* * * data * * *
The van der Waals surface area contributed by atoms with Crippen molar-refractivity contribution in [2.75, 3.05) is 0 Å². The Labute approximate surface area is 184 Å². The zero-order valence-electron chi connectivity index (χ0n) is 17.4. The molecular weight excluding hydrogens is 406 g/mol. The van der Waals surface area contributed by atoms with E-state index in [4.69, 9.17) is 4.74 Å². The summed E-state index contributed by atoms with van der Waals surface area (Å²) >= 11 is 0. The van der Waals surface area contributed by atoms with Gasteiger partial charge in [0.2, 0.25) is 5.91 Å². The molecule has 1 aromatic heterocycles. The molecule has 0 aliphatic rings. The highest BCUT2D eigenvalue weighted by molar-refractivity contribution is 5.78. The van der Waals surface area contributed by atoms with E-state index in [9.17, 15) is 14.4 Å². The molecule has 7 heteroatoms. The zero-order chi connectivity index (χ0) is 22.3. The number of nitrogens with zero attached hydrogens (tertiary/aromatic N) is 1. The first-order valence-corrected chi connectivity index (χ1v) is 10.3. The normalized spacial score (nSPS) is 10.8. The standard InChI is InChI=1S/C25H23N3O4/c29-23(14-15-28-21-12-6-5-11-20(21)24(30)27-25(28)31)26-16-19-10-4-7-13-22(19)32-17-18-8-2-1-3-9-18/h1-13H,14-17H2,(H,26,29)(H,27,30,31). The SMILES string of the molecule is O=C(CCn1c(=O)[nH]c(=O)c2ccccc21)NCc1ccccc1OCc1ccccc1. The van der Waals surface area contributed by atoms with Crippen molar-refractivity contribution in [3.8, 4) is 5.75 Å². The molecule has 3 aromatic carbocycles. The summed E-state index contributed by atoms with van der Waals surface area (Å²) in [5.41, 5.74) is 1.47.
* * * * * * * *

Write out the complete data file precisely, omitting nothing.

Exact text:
The van der Waals surface area contributed by atoms with Crippen molar-refractivity contribution in [2.75, 3.05) is 0 Å². The Labute approximate surface area is 184 Å². The zero-order valence-electron chi connectivity index (χ0n) is 17.4. The molecular weight excluding hydrogens is 406 g/mol. The van der Waals surface area contributed by atoms with E-state index in [4.69, 9.17) is 4.74 Å². The summed E-state index contributed by atoms with van der Waals surface area (Å²) >= 11 is 0. The van der Waals surface area contributed by atoms with Gasteiger partial charge in [0.2, 0.25) is 5.91 Å². The molecule has 1 aromatic heterocycles. The molecule has 0 aliphatic rings. The highest BCUT2D eigenvalue weighted by molar-refractivity contribution is 5.78. The van der Waals surface area contributed by atoms with E-state index in [9.17, 15) is 14.4 Å². The molecule has 7 heteroatoms. The zero-order chi connectivity index (χ0) is 22.3. The number of nitrogens with zero attached hydrogens (tertiary/aromatic N) is 1. The first-order valence-corrected chi connectivity index (χ1v) is 10.3. The normalized spacial score (nSPS) is 10.8. The standard InChI is InChI=1S/C25H23N3O4/c29-23(14-15-28-21-12-6-5-11-20(21)24(30)27-25(28)31)26-16-19-10-4-7-13-22(19)32-17-18-8-2-1-3-9-18/h1-13H,14-17H2,(H,26,29)(H,27,30,31). The SMILES string of the molecule is O=C(CCn1c(=O)[nH]c(=O)c2ccccc21)NCc1ccccc1OCc1ccccc1. The van der Waals surface area contributed by atoms with Crippen molar-refractivity contribution in [3.8, 4) is 5.75 Å². The molecule has 3 aromatic carbocycles. The summed E-state index contributed by atoms with van der Waals surface area (Å²) in [5.41, 5.74) is 1.47.